Your character, even though there is set attributes, to include the standard Strength, Dexterity and Intelligence, but no strict rule when it comes to leveling up. Do you feel like wielding an ax? Go for it. Wish you could switch to a bow? Can do. Use some spells to heal and summon creatures and you are in route to a well-rounded Dungeon Siege character. I discovered, though, that not specializing in a particular field might make the game a wee bit longer than I had wanted. One character made level 12 Combat Mage before another character had 5’s in all skills. This makes it difficult to continue through to harder areas until the easier ones are completed over and over. That is ok. It does make some frustration factor because the game, even though your skill levels are around 8, considers you a level 15 character. High-level items and spells are available in the shops but seem far, far away to reach. I may create (yeah, I will) more characters with 2 skills in various configurations to balance out the difficulty and time factors. Hm. Looks like replay value increased! 🙂

Combat can be as simple or complex as you wish. You can micro manage all available characters (up to 8) or let the computer figure it out by setting up battle orders for your formation. I did notice that, even on the “highest most aggressive” setting, the character may kill a monster, stand still until another monster hits them from a distance, then head off after them. Usually this activity effects melee characters as the ranged spell casters and archer types tend to attack properly… as long as you move forward a few feet. I must say, though, that fleeing a battle with my melee characters to regroup and heal has never had more meaning than now while viewing multiple arrows sticking out of them. You can see the hit. 🙂

I discovered that you colud click on another characters portrait icon and put them in “guard mode.” This seems to follow the guarded character around and protect them by fighting with whatever equipped weapon to select as well as automatically heal with little input. One time, I put my character in guard mode and took a nature break. When I came back, I expected to have to wait the customary 60 seconds to “get out of ghost mode” after death. What I found was my character kicking butt and healing my partner’s character much better than what I could do. I asked her what she needs me for and the reply was “I don’t know.” The fact that the AI can take on advanced path finding and battle scenarios is a total plus. Rejection from a multiplayer game because I was “not needed” is a bummer.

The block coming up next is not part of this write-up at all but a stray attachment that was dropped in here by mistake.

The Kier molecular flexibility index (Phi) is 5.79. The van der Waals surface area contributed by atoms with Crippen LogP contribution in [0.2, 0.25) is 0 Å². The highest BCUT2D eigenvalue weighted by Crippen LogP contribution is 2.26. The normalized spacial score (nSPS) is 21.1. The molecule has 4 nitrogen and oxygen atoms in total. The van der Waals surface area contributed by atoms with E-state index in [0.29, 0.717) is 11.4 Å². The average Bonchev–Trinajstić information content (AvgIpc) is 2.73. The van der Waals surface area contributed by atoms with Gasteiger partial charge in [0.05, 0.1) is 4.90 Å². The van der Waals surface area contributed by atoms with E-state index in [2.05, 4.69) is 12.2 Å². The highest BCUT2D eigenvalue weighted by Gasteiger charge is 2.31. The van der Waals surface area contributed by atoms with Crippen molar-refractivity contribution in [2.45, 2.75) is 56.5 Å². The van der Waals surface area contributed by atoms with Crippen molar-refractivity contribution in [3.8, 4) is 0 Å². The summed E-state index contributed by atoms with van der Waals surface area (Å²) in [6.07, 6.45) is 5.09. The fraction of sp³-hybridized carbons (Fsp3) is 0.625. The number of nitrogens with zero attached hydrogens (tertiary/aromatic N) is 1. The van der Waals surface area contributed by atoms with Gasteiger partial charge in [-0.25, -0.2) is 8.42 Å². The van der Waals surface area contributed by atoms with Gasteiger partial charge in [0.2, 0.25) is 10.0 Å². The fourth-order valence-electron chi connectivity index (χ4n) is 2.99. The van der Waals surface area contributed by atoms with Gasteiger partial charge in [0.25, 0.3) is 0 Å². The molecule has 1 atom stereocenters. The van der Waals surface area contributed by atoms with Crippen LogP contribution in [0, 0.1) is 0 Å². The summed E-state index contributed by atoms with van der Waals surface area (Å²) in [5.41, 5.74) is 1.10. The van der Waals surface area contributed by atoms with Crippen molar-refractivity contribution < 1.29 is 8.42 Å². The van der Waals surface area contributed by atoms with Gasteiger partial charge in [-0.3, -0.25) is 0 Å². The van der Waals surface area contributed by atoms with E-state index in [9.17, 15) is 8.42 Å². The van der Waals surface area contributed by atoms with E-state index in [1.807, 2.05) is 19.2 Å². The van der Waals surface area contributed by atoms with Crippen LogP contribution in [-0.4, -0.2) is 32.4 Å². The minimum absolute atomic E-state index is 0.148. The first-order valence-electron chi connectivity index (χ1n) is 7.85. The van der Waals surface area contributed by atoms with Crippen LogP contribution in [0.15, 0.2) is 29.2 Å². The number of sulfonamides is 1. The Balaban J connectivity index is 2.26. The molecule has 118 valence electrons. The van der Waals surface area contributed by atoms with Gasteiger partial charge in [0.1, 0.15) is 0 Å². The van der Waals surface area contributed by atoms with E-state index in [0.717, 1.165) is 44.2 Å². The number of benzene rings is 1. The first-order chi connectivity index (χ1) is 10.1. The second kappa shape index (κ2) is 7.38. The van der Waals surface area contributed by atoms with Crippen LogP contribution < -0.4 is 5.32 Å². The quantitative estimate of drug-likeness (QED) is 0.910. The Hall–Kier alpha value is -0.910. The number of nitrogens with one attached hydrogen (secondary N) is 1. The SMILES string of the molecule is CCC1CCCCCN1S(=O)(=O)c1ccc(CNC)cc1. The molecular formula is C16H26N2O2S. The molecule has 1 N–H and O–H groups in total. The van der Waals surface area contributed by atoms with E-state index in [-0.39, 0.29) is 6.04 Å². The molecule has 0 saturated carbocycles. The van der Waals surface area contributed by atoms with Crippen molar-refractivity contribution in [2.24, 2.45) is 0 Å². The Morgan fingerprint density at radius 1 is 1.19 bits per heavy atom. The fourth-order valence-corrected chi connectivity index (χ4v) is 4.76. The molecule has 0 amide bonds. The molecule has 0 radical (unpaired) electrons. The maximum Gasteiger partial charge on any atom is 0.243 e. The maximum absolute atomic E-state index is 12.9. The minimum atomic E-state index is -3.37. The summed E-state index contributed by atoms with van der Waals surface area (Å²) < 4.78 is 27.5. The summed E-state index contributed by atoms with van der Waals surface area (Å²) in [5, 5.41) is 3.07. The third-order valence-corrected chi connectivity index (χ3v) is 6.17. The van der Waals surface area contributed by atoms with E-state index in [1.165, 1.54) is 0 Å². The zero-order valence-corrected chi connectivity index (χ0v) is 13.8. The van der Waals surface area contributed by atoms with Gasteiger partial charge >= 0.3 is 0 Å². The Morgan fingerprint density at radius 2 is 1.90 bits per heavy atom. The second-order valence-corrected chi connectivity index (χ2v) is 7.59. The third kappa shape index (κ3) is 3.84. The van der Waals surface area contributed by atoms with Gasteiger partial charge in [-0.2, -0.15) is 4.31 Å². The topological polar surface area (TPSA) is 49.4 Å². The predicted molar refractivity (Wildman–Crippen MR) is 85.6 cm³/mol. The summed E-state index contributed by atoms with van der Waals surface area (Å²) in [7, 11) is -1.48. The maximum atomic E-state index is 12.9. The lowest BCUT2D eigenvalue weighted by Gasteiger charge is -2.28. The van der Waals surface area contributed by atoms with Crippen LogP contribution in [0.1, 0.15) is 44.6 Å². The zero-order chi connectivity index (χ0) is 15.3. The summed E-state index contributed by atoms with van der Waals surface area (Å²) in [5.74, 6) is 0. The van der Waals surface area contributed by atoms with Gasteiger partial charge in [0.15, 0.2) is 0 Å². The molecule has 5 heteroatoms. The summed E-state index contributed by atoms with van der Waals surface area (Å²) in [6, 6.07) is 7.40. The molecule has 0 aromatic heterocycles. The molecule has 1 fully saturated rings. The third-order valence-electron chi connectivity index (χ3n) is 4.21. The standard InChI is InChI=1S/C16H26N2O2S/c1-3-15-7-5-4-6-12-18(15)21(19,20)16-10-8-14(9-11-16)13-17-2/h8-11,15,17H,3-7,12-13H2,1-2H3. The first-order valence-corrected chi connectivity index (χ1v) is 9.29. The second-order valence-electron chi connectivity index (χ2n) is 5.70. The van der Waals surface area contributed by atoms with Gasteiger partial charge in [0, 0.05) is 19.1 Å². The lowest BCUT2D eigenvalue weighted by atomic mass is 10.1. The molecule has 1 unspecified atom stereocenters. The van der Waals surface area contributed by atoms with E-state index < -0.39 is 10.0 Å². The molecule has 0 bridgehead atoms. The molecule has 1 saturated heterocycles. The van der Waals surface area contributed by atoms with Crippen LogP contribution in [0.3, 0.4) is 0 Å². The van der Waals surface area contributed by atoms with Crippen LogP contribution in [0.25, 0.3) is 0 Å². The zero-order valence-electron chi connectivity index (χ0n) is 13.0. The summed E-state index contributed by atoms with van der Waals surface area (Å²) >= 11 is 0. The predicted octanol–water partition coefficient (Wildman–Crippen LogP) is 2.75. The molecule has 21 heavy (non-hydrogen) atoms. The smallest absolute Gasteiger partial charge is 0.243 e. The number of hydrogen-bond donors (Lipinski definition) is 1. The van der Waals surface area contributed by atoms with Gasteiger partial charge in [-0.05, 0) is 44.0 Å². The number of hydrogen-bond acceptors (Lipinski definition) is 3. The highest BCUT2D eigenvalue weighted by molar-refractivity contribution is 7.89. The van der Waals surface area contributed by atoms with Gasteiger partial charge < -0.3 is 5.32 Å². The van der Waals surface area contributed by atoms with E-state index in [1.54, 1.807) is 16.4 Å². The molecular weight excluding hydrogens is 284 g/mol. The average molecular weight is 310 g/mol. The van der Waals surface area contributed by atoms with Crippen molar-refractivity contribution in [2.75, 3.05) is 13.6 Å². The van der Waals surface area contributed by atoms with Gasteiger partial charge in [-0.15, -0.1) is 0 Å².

I am also not one to have the music running. After all, it sucks up CPU cycles, but with Dungeon Siege, the music fits. From swords hitting icemen to birds a chirping, the environmental sound effects fit well to set the scene, as does the music. Every movie, from the dawn of time, has used music to set the scene. A critical plot twist or mass murder is around the corner, the music changes to convey that fact. The same thing happens in Dungeon Siege. I do not even realize the music is running most of the time. It just fits.

After logging many hours of game play, including both single and multiplayer mode, I must say that this is going to be the next time killer for me. Combining outstanding graphics with hack and slash game play will keep you interested for some time. Even though I was initially angry that the “Siege Editor,” a development utility for creating your own Dungeon Siege worlds, was not released on the retail CD, it does give me the time to figure out what I do and do not like about the environments. Unfortunately, there is not much to dislike.

Whether you are seeking an open-ended RPG and have a nuclear powered system, or looking for something other than Quake 3 to show off your graphics card, go out and get Dungeon Siege. Unless you are looking for a thick plot to read, you will not be disappointed.